Justices of the Peace (JPs) are also known as Magistrates and they deal with the more minor criminal offences and with family cases. They are unpaid volunteers but they have full training and are assisted by legal advisors. Three JPs sit together in the court (hence the term ‘the bench’), one of whom takes the lead. They can issue fines, order community service or imprisonment for up to six months per conviction. Serious crimes are passed up to the Crown Courts.
The post of JP was created in 1361 by King Edward III to help him administer law and order. They were male aristocrats in those times and their punishments would include placing in the stocks, whipping and branding. They had much more power than today’s JPs and were even tasked with some civil administration, such as the maintenance of public amenities.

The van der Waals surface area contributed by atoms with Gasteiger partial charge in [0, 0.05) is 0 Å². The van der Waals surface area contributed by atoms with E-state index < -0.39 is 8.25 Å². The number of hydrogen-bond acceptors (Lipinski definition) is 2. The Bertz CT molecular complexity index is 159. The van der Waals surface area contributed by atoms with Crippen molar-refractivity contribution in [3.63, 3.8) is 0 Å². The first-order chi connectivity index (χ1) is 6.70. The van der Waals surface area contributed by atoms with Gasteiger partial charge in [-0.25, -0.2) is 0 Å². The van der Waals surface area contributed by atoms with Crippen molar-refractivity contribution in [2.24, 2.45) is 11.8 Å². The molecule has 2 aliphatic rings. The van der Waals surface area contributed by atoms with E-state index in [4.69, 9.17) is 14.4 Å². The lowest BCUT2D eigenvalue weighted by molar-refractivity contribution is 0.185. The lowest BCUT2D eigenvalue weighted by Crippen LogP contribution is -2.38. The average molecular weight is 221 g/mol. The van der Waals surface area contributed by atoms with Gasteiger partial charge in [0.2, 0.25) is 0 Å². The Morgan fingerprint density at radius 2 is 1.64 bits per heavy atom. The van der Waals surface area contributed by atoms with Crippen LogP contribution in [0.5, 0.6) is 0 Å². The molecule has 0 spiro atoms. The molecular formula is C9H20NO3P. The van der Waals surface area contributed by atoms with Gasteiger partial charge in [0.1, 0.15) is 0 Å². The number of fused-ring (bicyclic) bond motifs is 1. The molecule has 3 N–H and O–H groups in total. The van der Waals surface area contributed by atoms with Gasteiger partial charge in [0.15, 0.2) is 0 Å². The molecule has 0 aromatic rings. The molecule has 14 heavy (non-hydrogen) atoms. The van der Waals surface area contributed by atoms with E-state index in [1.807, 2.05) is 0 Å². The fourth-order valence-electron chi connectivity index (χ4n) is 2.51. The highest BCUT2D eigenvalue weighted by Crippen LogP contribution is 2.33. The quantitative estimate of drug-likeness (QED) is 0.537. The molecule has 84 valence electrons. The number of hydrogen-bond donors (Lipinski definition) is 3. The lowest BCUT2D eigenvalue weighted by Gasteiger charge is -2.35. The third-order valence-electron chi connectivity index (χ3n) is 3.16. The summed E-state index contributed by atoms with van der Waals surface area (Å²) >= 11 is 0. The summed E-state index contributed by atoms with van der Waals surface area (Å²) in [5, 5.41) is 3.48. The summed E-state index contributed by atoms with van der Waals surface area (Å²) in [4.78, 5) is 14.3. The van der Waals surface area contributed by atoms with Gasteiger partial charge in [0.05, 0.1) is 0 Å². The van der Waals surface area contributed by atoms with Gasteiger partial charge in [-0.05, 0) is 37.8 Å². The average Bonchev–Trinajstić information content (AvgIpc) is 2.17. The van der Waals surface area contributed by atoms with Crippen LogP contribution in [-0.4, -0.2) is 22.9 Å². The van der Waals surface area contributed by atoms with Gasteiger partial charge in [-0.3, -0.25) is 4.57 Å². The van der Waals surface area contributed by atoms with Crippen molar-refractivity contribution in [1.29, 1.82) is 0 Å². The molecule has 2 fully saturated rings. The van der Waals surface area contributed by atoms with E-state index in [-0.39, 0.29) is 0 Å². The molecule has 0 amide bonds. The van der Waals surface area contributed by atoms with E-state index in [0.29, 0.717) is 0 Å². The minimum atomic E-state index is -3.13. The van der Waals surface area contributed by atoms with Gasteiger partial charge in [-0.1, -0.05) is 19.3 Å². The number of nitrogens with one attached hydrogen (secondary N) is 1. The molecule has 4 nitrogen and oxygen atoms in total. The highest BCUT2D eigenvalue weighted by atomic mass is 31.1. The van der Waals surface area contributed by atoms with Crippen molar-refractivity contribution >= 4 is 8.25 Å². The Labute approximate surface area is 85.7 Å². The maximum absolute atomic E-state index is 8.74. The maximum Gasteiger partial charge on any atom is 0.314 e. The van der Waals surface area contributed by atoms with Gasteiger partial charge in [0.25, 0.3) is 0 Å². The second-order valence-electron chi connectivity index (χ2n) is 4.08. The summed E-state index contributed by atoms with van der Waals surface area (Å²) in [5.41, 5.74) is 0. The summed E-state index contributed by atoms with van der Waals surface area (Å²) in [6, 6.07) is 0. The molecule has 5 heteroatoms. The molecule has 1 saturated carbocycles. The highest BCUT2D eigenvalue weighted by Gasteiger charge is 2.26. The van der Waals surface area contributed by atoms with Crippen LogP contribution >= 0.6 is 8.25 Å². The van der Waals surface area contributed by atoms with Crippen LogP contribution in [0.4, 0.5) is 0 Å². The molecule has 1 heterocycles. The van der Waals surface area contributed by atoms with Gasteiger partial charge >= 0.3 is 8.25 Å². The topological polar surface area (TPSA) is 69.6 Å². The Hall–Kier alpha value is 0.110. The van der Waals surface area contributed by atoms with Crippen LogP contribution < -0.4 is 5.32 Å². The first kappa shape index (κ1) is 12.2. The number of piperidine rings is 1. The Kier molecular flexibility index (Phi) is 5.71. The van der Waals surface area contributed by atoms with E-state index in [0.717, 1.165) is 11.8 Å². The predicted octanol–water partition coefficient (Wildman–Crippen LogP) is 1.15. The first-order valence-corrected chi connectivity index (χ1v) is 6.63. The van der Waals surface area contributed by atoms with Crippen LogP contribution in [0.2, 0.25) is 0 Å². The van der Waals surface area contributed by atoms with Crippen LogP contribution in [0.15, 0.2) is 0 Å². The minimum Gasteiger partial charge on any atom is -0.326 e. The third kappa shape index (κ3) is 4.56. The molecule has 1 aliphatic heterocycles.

Today, any citizen can apply to be a JP, provided they are of good character and health, are reliable, intelligent and can demonstrate logical thinking, fairness and an understanding of human nature. They must be aged between 18 and 65 and be prepared to serve for at least five years, retiring at age 70.
(Image: David Hawgood at geograph.org.uk)